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Ëangluk

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Ëangluk






Summary Edit

Ëanglluk is a future version of English meant to be spoken by space colonists who have been isolated from Earth for long enough to develop their own language. The phonology has changed drastically, for example tone developed when consanants began to alter the pitch of nearby vowels. After consonant mergers tone became phonemic e.g. byets pronounced with a low tone means "bread", and with a rising tone means "breath". Other notable features are the development of ejectives, implosives and glottalised resonants, with the voicing distinction being lost everywhere except affricates. Uvular, retroflex and pharyngeal consonants have also emerged. The range of possible syllable structures has shrunk to (C) (j) V (j/w) (ñ) (C).The grammar has also changed, with noun incorporation becoming much more productive. Word order has become Topic - Verb - Subject - Object although sometimes arguments after the verb can be dropped.






Phonology Edit

Vowels Edit

There are seven vowels.






Front  Back
 Close  i /i/  u /u/
 Mid-Close  e /e/  o /o/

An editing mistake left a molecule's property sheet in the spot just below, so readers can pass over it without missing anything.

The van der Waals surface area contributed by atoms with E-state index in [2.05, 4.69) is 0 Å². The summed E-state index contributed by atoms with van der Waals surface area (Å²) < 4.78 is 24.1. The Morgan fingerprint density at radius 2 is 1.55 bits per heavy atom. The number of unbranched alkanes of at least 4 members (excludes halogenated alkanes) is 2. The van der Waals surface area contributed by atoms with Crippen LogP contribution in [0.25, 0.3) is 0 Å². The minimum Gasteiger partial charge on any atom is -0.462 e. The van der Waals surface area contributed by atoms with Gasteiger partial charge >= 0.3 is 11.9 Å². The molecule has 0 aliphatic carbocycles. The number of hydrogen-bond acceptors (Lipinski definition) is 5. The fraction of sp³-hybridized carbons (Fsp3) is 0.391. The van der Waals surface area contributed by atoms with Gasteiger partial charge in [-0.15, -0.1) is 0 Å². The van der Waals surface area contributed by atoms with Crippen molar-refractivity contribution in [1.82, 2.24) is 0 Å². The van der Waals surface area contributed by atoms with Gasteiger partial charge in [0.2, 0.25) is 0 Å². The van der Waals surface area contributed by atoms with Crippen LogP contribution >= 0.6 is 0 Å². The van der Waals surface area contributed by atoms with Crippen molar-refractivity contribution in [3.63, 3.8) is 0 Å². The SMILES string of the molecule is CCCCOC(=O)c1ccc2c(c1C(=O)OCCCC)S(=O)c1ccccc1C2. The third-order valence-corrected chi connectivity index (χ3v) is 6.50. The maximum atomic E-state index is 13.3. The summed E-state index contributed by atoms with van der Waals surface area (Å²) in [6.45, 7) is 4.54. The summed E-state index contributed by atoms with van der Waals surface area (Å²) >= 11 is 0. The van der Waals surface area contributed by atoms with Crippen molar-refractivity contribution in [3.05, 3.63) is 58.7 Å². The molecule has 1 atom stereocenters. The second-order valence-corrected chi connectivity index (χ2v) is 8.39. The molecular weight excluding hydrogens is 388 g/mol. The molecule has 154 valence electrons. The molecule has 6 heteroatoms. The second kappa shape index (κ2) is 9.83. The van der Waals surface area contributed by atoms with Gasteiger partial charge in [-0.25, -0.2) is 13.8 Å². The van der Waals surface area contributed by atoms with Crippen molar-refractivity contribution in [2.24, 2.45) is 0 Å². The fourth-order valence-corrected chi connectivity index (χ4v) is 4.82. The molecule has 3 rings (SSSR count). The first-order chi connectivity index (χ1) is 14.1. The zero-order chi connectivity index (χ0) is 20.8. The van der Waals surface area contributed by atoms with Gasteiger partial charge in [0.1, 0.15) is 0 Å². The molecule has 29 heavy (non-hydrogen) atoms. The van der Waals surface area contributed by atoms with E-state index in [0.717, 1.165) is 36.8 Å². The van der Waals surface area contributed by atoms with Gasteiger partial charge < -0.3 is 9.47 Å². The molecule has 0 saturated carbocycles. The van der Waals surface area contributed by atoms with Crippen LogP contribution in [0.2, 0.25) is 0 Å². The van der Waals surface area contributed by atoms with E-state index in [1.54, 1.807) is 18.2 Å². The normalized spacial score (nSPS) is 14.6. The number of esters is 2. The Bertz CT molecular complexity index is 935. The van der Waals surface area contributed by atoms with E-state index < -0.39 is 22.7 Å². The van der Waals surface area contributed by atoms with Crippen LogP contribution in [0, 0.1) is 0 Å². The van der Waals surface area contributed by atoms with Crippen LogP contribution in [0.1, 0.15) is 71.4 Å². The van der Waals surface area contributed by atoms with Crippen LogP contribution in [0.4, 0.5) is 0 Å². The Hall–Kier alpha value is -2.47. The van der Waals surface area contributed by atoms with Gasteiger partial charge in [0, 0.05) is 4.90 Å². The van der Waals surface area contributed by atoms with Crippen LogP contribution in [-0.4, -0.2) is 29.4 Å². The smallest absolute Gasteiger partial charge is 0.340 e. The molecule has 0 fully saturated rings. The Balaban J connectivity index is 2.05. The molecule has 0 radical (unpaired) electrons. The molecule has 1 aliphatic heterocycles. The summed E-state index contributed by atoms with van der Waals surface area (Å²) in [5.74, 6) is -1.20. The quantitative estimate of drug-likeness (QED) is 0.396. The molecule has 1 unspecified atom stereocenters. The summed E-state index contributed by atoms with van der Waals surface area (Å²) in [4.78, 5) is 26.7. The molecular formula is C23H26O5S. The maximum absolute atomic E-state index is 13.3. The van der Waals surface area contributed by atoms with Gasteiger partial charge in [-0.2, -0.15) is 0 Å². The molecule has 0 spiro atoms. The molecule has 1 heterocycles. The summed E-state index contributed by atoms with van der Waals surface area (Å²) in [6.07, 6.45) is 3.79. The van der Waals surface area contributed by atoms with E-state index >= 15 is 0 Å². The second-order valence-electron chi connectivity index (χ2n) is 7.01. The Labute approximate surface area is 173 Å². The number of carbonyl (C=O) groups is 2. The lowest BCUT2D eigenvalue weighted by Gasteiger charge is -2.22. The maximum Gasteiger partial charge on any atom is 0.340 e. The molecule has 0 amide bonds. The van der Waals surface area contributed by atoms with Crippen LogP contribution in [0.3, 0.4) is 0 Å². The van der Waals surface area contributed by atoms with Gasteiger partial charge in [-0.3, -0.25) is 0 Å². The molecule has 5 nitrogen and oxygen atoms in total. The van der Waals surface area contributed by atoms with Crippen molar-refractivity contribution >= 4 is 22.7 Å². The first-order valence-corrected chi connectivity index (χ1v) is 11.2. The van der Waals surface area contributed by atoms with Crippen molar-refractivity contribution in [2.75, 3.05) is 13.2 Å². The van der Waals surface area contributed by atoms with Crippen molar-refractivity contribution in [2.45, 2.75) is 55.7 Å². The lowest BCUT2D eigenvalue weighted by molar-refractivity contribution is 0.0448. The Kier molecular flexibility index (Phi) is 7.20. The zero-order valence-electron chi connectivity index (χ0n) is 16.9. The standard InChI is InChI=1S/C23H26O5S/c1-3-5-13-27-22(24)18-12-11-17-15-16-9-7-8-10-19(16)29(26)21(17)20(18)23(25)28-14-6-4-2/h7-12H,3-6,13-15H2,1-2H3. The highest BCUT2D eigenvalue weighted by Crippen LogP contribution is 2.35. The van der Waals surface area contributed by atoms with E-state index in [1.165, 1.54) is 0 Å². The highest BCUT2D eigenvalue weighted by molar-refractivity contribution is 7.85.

Mid-Open  ea /ε/  oa /ɔ/
 Open a /a/ 


Before a nasal consonant all vowels are nasalised. There are two diphthongs ae /ae/ and eo /eɔ/.






Consonants Edit

  Bilabial Labio-dental Dental Alveolar Retroflex Palatal Velar Uvular Pharyngeal Glottal
Tenuis Stop p /p/   t /t/   rt /ʈ/   k /k/ rk /q/ (c) /ʡ/ q /ʔ/
Ejective     qt /t’/       qk /k’/ rqk /q’/    
Aspirated Stop ph /ph/   th /th/       kh /kh/ rkh /qh/    
Implosive (b) /ɓ/   (d) /ɗ/     (j) /ʄ/        
Nasal m /m/   n /n/   ñ ny /ɲ/ ng /ŋ/    
Affricate / Fricative   pf /pf/ (bv) /bv/   ts /ts/ (dz) /dz/

rts /ʈʂ/ (rdz) /

  x /kx/      
Ejective Affricate       hts /t’s/     qx /k’x/      
Aspirated Affricate   phf /phf/   ths /ths/     xh /khx/      
Tap       r /ɾ/          
Approximant  v /v/ z /ð/   rz /ɻ/ y /j/   g /ʁ/ (ch) /ʢ/ (h) /ɦ/
Lateral       ll /l/     l /ɫ/      

(Phonemes in brackets are marginally phonemic)

After a front vowel the velarised lateral l /ɫ/ is pronounced as a palatal lateral. Velar ng /ŋ/ can only occur after a vowel, and ll /l/ can only occur before a vowel. Retroflex consonants other than the nasal, ejectives, aspirated consonants, r /ɾ/, y /j/, rk /q/, q /ʔ/ and w /v/ can also only occur before a vowel.,

As noted above the range of possible syllables is restricted to (C) (j) V (j/w) (C). However /j/ can only occur after velar and bilabial stops or vowels, and /w/ can only occur after a vowel. Also after an open syllable, the next syllable in the word must begin with a consonant. The combinations /aej/, /aew/ /uw/, /ɔw/, /ij/, /εj/, and /ɔj/ also never occur.

The retroflex nasal ñ // has a variety of pronunciations. It can only occur after a vowel. Before another vowel, it is usually lenited to a nasal approximant, written ñrz. Before a non-retroflex consonant, it is not pronounced, except for nasalisation of the preceding vowel. Elsewhere it is pronounced as a retroflex nasal.

Affricates are lenited to fricatives if they are not before a vowel. I have written this in the romanization in the case of ts.


Accent Edit